Grenada has the unfortunate distinction of being the only country in the Caribbean where cluster munitions have been used. A decision by Grenada to join the Convention on Cluster Munitions would help to further stigmatise the weapon so that they are never again used and would support overall human security.

“The Convention on Cluster Munitions is part of the overall fabric of international humanitarian law and the global effort to promote human security and address armed violence. Some countries suffer from cluster munitions; some suffer more from gun violence. By joining the range of international instruments on the protection of civilians, states show solidarity with and help to strengthen each others’ efforts to promote peace and security for all” said Richard Moyes of Action on Armed Violence (AOAV) and co-chair of the Cluster Munition Coalition (CMC).

Grenada is not believed to have used, produced, stockpiled, or transferred cluster munitions. United States Navy aircraft dropped 21 Mk.-20 Rockeye cluster bombs during the invasion of Grenada in November 1983.

During the Oslo Process, Grenada participated in the regional conference in Quito, Ecuador in November 2008, but did not take part in other international or regional meetings on the issue. It has not made a public statement regarding its policy on cluster munitions.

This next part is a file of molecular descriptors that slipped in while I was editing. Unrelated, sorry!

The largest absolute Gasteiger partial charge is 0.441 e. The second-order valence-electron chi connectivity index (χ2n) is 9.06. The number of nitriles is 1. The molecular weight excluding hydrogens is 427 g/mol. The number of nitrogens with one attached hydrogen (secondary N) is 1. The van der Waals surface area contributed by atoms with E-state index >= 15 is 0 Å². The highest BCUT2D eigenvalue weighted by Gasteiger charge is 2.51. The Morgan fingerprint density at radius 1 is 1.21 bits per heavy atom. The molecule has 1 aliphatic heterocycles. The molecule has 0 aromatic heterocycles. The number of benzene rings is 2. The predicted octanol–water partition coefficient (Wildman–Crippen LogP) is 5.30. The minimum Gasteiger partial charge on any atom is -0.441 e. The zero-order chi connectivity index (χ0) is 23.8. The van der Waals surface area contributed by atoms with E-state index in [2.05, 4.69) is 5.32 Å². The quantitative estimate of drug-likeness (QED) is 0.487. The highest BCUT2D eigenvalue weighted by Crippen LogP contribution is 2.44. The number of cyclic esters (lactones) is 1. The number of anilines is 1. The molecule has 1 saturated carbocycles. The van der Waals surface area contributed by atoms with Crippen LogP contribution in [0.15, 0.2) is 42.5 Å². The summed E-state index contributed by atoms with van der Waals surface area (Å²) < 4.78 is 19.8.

To date, four Caribbean states have signed the Convention on Cluster Munitions (Dominican Republic, Jamaica, Haiti and St. Vincent and the Grenadines), but none has ratified.  In contrast the Caribbean states have all joined the Mine Ban Treaty, a twin convention based on the same humanitarian imperatives. The CMC calls on all states to ratify the Convention as soon as possible and to attend the First Meeting of States Parties in Lao PDR from 8-12 November.

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Download letters urging the government of Grenada to sign the Convention on Cluster Munitions:

Template letter urging Grenada to sign the Convention

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Additional information on Grenada and cluster munitions:

  • Grenada country chapter of the May 2009 report, Banning Cluster Munitions: Government Policy and Practice

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